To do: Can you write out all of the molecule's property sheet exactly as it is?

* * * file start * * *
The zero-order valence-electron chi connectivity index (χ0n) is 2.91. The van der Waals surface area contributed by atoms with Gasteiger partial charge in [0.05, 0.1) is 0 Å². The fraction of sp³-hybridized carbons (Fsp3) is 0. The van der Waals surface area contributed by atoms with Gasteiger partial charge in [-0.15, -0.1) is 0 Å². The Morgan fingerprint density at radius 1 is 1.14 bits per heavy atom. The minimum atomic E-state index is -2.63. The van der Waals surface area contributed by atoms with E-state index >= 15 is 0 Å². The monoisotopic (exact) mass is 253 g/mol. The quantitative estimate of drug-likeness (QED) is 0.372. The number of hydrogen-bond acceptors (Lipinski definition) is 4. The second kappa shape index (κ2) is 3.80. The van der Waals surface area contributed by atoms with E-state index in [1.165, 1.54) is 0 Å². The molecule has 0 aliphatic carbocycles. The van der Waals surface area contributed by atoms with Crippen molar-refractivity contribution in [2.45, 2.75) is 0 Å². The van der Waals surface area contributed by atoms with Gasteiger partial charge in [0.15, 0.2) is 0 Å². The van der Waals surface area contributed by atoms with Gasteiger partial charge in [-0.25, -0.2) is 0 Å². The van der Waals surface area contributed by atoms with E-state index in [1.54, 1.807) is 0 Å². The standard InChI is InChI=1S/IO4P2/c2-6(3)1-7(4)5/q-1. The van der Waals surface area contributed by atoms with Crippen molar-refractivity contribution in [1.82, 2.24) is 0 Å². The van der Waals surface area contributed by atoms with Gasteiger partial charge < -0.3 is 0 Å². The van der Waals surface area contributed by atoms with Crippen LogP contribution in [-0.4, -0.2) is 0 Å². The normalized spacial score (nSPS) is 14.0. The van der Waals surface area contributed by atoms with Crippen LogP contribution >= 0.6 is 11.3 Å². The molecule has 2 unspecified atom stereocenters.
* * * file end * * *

The zero-order valence-electron chi connectivity index (χ0n) is 2.91. The van der Waals surface area contributed by atoms with Gasteiger partial charge in [0.05, 0.1) is 0 Å². The fraction of sp³-hybridized carbons (Fsp3) is 0. The van der Waals surface area contributed by atoms with Gasteiger partial charge in [-0.15, -0.1) is 0 Å². The Morgan fingerprint density at radius 1 is 1.14 bits per heavy atom. The minimum atomic E-state index is -2.63. The van der Waals surface area contributed by atoms with E-state index >= 15 is 0 Å². The monoisotopic (exact) mass is 253 g/mol. The quantitative estimate of drug-likeness (QED) is 0.372. The number of hydrogen-bond acceptors (Lipinski definition) is 4. The second kappa shape index (κ2) is 3.80. The van der Waals surface area contributed by atoms with E-state index in [1.165, 1.54) is 0 Å². The molecule has 0 aliphatic carbocycles. The van der Waals surface area contributed by atoms with Crippen molar-refractivity contribution in [2.45, 2.75) is 0 Å². The van der Waals surface area contributed by atoms with Gasteiger partial charge in [0.15, 0.2) is 0 Å². The van der Waals surface area contributed by atoms with Gasteiger partial charge in [-0.25, -0.2) is 0 Å². The van der Waals surface area contributed by atoms with E-state index in [1.54, 1.807) is 0 Å². The standard InChI is InChI=1S/IO4P2/c2-6(3)1-7(4)5/q-1. The van der Waals surface area contributed by atoms with Crippen molar-refractivity contribution in [1.82, 2.24) is 0 Å². The van der Waals surface area contributed by atoms with Gasteiger partial charge < -0.3 is 0 Å². The van der Waals surface area contributed by atoms with Crippen LogP contribution in [-0.4, -0.2) is 0 Å². The normalized spacial score (nSPS) is 14.0. The van der Waals surface area contributed by atoms with Crippen LogP contribution >= 0.6 is 11.3 Å². The molecule has 2 unspecified atom stereocenters.